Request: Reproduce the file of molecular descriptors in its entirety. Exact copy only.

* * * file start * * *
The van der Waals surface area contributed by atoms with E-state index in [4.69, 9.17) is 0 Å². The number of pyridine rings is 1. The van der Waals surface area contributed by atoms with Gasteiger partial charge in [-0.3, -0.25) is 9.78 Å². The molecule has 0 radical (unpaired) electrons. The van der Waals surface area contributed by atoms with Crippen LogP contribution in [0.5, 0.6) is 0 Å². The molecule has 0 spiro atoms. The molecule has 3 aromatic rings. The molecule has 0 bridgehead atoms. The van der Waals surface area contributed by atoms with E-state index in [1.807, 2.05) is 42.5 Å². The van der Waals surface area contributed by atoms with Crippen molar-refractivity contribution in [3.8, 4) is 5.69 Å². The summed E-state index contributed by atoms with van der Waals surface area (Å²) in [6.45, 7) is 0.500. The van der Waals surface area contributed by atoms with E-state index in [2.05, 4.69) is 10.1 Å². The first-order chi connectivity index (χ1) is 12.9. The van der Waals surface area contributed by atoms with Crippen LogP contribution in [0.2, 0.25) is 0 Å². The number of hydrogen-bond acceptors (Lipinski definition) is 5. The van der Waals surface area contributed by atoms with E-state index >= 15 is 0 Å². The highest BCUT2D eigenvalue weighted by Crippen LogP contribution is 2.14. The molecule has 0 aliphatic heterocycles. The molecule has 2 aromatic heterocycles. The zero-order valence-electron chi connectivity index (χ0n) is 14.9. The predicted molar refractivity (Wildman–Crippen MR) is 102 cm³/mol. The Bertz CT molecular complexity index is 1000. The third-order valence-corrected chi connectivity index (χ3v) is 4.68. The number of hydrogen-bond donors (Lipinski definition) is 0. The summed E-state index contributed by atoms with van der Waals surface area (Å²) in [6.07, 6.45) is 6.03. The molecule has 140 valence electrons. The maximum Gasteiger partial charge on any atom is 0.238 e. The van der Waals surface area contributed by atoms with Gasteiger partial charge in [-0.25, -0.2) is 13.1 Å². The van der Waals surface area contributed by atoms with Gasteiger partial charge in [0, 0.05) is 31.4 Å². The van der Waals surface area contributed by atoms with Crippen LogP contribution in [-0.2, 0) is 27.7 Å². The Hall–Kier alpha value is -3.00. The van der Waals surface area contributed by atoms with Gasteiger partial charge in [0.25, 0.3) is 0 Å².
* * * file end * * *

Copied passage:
The van der Waals surface area contributed by atoms with E-state index in [4.69, 9.17) is 0 Å². The number of pyridine rings is 1. The van der Waals surface area contributed by atoms with Gasteiger partial charge in [-0.3, -0.25) is 9.78 Å². The molecule has 0 radical (unpaired) electrons. The van der Waals surface area contributed by atoms with Crippen LogP contribution in [0.5, 0.6) is 0 Å². The molecule has 0 spiro atoms. The molecule has 3 aromatic rings. The molecule has 0 bridgehead atoms. The van der Waals surface area contributed by atoms with E-state index in [1.807, 2.05) is 42.5 Å². The van der Waals surface area contributed by atoms with Crippen molar-refractivity contribution in [3.8, 4) is 5.69 Å². The summed E-state index contributed by atoms with van der Waals surface area (Å²) in [6.45, 7) is 0.500. The van der Waals surface area contributed by atoms with E-state index in [2.05, 4.69) is 10.1 Å². The first-order chi connectivity index (χ1) is 12.9. The van der Waals surface area contributed by atoms with Crippen LogP contribution in [0.2, 0.25) is 0 Å². The number of hydrogen-bond acceptors (Lipinski definition) is 5. The van der Waals surface area contributed by atoms with E-state index >= 15 is 0 Å². The highest BCUT2D eigenvalue weighted by Crippen LogP contribution is 2.14. The molecule has 0 aliphatic heterocycles. The molecule has 2 aromatic heterocycles. The zero-order valence-electron chi connectivity index (χ0n) is 14.9. The predicted molar refractivity (Wildman–Crippen MR) is 102 cm³/mol. The Bertz CT molecular complexity index is 1000. The third-order valence-corrected chi connectivity index (χ3v) is 4.68. The number of hydrogen-bond donors (Lipinski definition) is 0. The summed E-state index contributed by atoms with van der Waals surface area (Å²) in [6.07, 6.45) is 6.03. The molecule has 140 valence electrons. The maximum Gasteiger partial charge on any atom is 0.238 e. The van der Waals surface area contributed by atoms with Gasteiger partial charge in [-0.25, -0.2) is 13.1 Å². The van der Waals surface area contributed by atoms with Gasteiger partial charge in [0, 0.05) is 31.4 Å². The van der Waals surface area contributed by atoms with Crippen LogP contribution in [-0.2, 0) is 27.7 Å². The Hall–Kier alpha value is -3.00. The van der Waals surface area contributed by atoms with Gasteiger partial charge in [0.25, 0.3) is 0 Å².